Washington, May 18 (ANI): In a new research, a historian has claimed that the notorious pirate Blackbeard and many of his henchmen weren't rogue Englishmen, but Americans.
Most historical accounts contend that the early 18th century pirate, known as Edward Teach or Thatch, was from Bristol, England.
But now, according to a report in The Baltimore Sun, historian Kevin P. Duffus said that his review of archives and genealogical research indicates that Blackbeard was probably Edward Beard, son of a landowner in Bath in Beaufort County, North Carolina, US.
"There's never going to be a smoking gun to determine who he really was," Duffus said of the pirate. "My version is a lot more plausible than what's been foisted upon us for nearly three centuries," he added.
Duffus also claims that several of Blackbeard's crew members were not hanged as earlier accounts said and at least three returned to North Carolina to respectable and wealthy lives.
With the help of genealogists, Duffus has found a descendant of one of Blackbeard's known crew members, Edward Salter.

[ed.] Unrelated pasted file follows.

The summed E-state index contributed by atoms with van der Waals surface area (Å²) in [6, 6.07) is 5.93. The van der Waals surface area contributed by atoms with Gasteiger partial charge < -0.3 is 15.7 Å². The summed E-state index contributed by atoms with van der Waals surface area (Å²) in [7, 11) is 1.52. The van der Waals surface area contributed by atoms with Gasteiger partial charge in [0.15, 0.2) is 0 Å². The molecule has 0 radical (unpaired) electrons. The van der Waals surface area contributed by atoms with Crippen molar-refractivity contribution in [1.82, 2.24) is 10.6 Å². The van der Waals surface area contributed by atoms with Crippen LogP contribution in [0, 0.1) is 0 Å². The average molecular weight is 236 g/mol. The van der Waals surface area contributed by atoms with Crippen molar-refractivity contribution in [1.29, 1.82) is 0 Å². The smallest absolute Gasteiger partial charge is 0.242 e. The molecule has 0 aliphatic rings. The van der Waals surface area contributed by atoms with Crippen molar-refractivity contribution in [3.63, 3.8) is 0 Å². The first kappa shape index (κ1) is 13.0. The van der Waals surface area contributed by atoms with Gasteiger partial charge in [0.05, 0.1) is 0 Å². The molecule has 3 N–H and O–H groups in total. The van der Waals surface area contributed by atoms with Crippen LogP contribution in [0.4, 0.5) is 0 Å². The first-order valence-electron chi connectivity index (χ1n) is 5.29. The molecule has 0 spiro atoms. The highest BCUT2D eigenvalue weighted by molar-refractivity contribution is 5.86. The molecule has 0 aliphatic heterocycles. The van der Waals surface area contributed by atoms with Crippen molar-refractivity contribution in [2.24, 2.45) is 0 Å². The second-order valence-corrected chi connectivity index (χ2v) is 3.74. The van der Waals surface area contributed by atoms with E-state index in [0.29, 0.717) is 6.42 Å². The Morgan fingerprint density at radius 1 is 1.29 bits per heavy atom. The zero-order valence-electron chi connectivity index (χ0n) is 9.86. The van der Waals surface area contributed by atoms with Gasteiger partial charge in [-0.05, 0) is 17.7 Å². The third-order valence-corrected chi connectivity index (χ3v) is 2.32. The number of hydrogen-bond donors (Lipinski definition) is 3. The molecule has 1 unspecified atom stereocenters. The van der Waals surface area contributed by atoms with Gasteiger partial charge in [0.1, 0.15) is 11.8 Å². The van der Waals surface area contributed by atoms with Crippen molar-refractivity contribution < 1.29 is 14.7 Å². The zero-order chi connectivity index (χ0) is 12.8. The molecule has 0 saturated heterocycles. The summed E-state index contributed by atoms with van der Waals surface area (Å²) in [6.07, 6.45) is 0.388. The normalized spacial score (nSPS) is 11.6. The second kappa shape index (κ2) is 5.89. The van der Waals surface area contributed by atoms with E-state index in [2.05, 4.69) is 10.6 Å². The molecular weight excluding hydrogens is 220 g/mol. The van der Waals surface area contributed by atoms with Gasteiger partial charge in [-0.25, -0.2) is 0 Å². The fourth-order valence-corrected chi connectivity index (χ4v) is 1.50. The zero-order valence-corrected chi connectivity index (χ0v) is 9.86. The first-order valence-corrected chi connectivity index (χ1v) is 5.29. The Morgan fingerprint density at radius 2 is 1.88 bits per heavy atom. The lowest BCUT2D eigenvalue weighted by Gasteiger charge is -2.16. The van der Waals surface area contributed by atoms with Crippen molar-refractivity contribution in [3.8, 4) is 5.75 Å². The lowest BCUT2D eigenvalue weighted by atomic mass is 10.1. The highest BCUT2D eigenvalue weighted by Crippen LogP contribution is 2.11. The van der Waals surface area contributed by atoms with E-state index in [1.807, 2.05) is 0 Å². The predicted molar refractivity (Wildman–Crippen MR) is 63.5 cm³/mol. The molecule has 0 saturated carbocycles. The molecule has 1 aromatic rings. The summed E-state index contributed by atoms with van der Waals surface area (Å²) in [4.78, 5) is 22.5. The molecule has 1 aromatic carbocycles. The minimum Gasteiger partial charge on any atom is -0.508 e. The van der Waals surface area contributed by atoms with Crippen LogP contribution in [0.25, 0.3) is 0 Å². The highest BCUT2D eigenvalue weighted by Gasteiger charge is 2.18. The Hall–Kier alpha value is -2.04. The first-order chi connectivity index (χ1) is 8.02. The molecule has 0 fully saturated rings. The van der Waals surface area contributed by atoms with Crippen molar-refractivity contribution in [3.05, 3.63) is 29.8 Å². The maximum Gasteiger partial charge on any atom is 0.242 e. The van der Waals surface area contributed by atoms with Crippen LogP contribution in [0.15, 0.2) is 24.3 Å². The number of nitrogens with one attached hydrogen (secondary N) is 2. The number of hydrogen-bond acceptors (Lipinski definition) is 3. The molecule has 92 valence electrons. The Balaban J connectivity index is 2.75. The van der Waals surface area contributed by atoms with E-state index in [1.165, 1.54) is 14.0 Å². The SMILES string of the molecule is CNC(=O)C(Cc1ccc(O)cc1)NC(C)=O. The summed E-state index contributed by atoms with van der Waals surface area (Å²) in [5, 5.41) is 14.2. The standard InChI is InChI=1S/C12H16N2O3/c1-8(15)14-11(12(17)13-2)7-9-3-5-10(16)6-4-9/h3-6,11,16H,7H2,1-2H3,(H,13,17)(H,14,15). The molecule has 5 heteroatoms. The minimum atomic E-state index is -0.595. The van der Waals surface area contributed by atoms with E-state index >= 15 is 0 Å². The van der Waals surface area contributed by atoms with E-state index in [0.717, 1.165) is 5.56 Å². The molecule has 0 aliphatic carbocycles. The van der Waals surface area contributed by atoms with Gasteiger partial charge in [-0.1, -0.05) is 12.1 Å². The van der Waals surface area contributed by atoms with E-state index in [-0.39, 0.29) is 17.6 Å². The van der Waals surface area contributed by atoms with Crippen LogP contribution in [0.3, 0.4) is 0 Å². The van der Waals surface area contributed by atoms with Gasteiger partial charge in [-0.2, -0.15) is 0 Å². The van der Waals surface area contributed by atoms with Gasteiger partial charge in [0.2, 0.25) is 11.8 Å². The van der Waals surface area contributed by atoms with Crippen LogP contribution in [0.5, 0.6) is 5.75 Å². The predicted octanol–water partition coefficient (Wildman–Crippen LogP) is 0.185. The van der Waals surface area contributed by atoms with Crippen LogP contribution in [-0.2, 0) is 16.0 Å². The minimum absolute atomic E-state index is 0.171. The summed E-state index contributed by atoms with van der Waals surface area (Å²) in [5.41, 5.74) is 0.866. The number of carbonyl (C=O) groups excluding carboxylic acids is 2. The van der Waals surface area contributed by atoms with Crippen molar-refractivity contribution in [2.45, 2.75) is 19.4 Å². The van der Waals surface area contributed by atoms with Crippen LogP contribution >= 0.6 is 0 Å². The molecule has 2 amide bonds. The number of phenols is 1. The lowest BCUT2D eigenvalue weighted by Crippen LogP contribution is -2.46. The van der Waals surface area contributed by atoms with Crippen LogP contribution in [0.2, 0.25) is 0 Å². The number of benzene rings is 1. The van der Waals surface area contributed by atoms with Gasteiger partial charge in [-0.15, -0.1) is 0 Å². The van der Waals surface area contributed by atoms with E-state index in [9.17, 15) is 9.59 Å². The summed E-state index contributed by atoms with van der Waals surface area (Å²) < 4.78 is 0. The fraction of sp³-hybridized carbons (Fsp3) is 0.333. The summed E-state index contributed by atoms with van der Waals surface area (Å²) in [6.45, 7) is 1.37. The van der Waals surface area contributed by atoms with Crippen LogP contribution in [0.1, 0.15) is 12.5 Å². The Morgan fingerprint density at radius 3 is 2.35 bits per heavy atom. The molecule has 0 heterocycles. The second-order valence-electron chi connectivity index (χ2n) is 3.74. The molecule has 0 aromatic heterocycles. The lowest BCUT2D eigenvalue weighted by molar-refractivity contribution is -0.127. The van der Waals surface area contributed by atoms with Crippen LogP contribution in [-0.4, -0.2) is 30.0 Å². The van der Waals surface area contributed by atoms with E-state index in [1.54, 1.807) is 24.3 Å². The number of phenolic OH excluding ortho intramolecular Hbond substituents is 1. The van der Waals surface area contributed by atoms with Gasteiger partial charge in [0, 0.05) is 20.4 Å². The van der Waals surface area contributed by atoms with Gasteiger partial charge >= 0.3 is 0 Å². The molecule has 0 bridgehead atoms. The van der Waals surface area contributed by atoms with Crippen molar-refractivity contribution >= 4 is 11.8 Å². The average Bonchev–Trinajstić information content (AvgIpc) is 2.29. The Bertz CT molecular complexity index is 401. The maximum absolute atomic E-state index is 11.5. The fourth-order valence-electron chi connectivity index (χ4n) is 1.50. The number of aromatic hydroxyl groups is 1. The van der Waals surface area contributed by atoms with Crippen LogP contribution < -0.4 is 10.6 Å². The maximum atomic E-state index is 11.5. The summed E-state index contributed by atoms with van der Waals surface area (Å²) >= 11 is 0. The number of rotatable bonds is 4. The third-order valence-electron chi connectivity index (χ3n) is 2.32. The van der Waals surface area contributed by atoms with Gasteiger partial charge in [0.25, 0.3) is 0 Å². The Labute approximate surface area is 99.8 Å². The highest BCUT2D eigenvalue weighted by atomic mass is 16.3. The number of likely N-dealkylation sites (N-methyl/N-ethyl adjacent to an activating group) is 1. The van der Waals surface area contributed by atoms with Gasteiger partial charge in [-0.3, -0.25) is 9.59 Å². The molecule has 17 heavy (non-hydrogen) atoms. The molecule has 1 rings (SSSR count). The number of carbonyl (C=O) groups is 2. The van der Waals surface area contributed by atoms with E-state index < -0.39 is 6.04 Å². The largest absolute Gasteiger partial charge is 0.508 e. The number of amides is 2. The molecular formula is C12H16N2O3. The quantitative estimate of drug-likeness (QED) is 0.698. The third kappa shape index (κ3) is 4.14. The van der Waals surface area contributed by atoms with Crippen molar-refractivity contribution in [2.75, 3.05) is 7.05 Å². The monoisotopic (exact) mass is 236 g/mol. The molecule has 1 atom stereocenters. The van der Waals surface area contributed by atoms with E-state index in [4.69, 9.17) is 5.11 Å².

Under prodding by Duffus, state officials are investigating whether a skeleton kept for years in a state archaeology lab in Raleigh is that of Salter, who lived out his life near Bath.
The bones were recovered in 1986 from a crypt near the Pamlico River.
If DNA tests show that the bones are Salter's, the identification would establish that at least one of Blackbeard's men had family roots in Bath.
Steve Claggett, the state archaeologist, said such a scenario could be true. "I think there's a pretty good case for it," he said.
Blackbeard is largely known for his exploits late in his life, before troops from Virginia tracked him down and killed him at Ocracoke in 1718.
His ties to Bath have been documented, and some have become the stuff of legend, but there is scant evidence of his early life.
Duffus' theory is that Blackbeard was the son of Captain James Beard of the Goose Creek area near Charleston, South Carolina, who owned about 400 acres on the west bank of Bath Creek as early as 1707.
He said that Beard's son Edward, born in South Carolina in 1690, came to Eastern North Carolina with his father, but was also taken to Philadelphia, where he learned his sailing skills.
Duffus suggests that Edward Beard sported a black beard and used "Black" as a nickname, much like fellow pirate Black Sam Bellamy.
By his account, Thatch or Teach was an alias, and the pirate's moniker was actually Black Beard, later condensed to Blackbeard. (ANI)